This week we celebrate the birthday of Salvadoran Archbishop Oscar Romero, who was born August 15, 1917. A tireless champion of social justice for his people and outspoken critic of poverty and violent social repression. In the Core Ensemble show “Los Valientes” Romero is portrayed by actor David Perez Ribada. Here is a clip of the Archbishop recalling his place of birth:
And watch as Romero expounds upon his concept of peace:
Core Ensemble diversity programs would not exist without the help of our donors! Your support will enable us to create a Virtual Library of our Music Theatre Pieces that Celebrate Diversity and Social Justice. “Los Valientes” will be just one of our virtual show offerings, to be made available to schools, community groups, colleges, and universities. THANK YOU!
Ida B. Wells, journalist and activist was born on July 16, 1862. Born a slave and freed by the Emancipation Proclamation, she battled sexism, racism and violence throughout her life. She is a 2020 posthumous recipient of the Pulitzer Prize for outstanding and courageous reporting on the horrific violence against African Americans during the era of lynching.
Actress Shinnerrie Jackson portrays Ida B. Wells in the Core Ensemble’s new show: UNBOUGHT. This post features video excerpts of Ms. Wells’ 1920 speech celebrating the passage of the 19th Amendment, granting Women the Right to Vote! Here is Shinnerie speaking about her first exposure to Ida B. Wells:
Ida B. Wells was one of the original founders of the NAACP and the National Association of Colored Women, created to address civil rights and women’s suffrage. She traveled internationally shedding light on lynching in the United States. She is remembered for her life and work as one of the most outstanding women of her day.
In 1893, Ida married famed African American lawyer Ferdinand Barnett. The couple had four children and throughout her career Ida balanced motherhood with her incredible activism.
Ida and her family lived at 3624 Grand Boulevard in Chicago from 1919-1930. She founded the first African American kindergarten in that city.
Core Ensemble diversity programs would not exist without the help of our donors! Please consider a contribution today to sustain our virtual library of shows illuminating social justice and to ensure that we may resume live performances when it is safe to do so.
Frida Kahlo, one of Mexico’s greatest artists, was born onJuly 6, 1907, but claimed that she was born three years later so that people would associate her with the Mexican Revolution of 1910. Our suggestion for Frida’s Birthday Cake: Mexican Cinnamon-Swirl Bundt Cake with Chili-Ganache Frosting!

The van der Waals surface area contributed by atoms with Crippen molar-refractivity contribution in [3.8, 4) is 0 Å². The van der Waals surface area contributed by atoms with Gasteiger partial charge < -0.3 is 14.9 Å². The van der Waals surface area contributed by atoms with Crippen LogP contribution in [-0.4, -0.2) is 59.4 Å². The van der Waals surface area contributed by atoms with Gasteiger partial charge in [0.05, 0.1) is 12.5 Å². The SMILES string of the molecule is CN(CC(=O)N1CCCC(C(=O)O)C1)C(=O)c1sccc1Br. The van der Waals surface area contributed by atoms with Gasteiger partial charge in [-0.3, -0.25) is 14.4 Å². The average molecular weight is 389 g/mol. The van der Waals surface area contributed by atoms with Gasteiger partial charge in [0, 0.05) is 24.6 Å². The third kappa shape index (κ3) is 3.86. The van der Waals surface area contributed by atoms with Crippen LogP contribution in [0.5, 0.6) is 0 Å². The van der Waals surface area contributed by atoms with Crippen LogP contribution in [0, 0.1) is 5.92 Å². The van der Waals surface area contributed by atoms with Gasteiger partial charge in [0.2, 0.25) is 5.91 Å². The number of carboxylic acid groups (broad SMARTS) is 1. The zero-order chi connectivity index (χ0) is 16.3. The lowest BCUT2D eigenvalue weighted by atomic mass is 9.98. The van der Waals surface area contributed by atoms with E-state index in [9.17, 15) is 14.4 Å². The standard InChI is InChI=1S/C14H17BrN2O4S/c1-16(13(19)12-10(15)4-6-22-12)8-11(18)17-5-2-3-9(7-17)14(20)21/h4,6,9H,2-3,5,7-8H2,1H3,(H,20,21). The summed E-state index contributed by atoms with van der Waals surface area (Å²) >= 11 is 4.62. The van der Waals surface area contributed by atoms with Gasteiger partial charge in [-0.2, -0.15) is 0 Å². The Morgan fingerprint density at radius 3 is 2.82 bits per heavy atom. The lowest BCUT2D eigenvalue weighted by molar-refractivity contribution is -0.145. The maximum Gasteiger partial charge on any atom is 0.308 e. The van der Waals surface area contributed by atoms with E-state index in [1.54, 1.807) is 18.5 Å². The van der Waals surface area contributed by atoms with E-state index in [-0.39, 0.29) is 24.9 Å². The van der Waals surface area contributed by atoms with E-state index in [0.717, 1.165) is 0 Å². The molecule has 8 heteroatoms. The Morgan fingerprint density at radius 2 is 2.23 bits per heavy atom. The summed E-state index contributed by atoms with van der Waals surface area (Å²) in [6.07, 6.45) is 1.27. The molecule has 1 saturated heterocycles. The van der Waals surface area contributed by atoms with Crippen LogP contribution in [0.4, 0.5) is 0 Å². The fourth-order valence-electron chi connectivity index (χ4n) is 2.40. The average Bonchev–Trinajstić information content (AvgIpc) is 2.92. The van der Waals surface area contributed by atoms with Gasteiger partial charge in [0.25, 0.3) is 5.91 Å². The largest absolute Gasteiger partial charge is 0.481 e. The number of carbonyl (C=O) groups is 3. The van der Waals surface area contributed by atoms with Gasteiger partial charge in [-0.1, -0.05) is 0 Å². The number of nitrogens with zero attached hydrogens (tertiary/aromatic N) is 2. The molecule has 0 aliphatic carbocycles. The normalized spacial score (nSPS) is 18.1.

The Core Ensemble first produced its chamber music theater show “Tres Vidas” in 2001. Based on the lives of three legendary Latin American Women (Mexican painter Frida Kahlo, Salvadoran peasant activist Rufina Amaya and Argentinean poet Alfonsina Storni), for nearly 20 years the show has been seen in hundreds of venues around the United States and the United Kingdom. We offer special thanks to script writer Marjorie Agosin and the wonderful actresses who have worked with us: Georgina Corbo, Karina Barros, Desiree Rodriguez, Roseanne Almanzar, Denise Estrada, Cristina Obando, Rosa Rodriguez, Francisca Munoz, and Jenyvette Vega.
Frida Kahlo left us a joyful legacy through her paintings that celebrated the colorful Mexican culture that she loved while fearlessly exploring gender, class, race and identity.
Frida Kahlo’s style was iconic: her famous unibrow shows a rebelliousness in an era when such a thing might have been plucked into submission. Frida adopted a traditional style of Tehuana dress: full skirts, embroidered blouses and a regal coiffure, accented with the flowers of Mexico: gardenias, dahlias, and bougainvillea.
Frida Kahlo was rumored to have had numerous affairs with both men and women – the list is impressive: Soviet revolutionary Leon Trotsky, Japanese sculptor Isamo Noguchi, actress Dolores Del Rio, Hungarian American photographer Nicolas Muray, artist Georgia O’Keefe, Mexican chanteuse Chavela Vargas – but the greatest of all her loves was Mexican painter and muralist Diego Rivera, whom she married not once, but twice! In this video clip from the Core Ensemble show “Los Valientes”, hear Paulo Quiros as Diego talk about his passionate relationship with Frida.
Your support of music theatre that celebrates diversity is more important than ever. Core Ensemble programs would not exist without the help of our donors! Please consider a contribution today to sustain our virtual library of shows illuminating social justice and to ensure that we may resume live performances when it is safe to do so.
Lake Worth, Florida, sometimes known as “the Greenwich Village of South Florida”, is home base for the Core Ensemble. Our community’s abundant interest in the arts is one of the reasons we love being here, and the glorious weather is the frosting on the cake! The Core Ensemble has received the designation “Artists in Residence” at St. Andrew’s Episcopal Church, an inclusive Christian community (www.standrewslw.net). Our five-event 2015-16 free series at St. Andrew’s (100 N. Palmway, Lake Worth, FL 33460 includes:
October 25th 4 pm – “Harvest of Voices-Cuentos de los Campos”
January 17th 4 pm – A Musical and Theatrical Tribute to Fannie Lou Hamer
(in celebration of the 50th anniversary of the Voting Rights Act)
January 19th7 pm – “Of Ebony Embers-Vignettes of the Harlem Renaissance”
January 20th 2 pm – Beethoven/Brahms Recital by Core Ensemble pianist Hugh Hinton
March 6th 4 pm – “Frida Kahlo Lives!” in celebration of Women’s History Month
For more information about the series at St. Andrew’s call 561-582-6609.
In addition, community outreach programs bring us to farm worker communities around Palm Beach County for performances of “Harvest of Voices” in English and Spanish. Educational programs celebrating diversity and social justice will bring us to schools and afterschool programs in Palm Beach and Broward Counties. All of this is made possible by the Broward Student Enrichment Trust Fund, the Florida Department of State Division of Cultural Affairs (www.florida-arts.org) and the Cultural Council of Palm Beach County (www.palmbeachculture.com).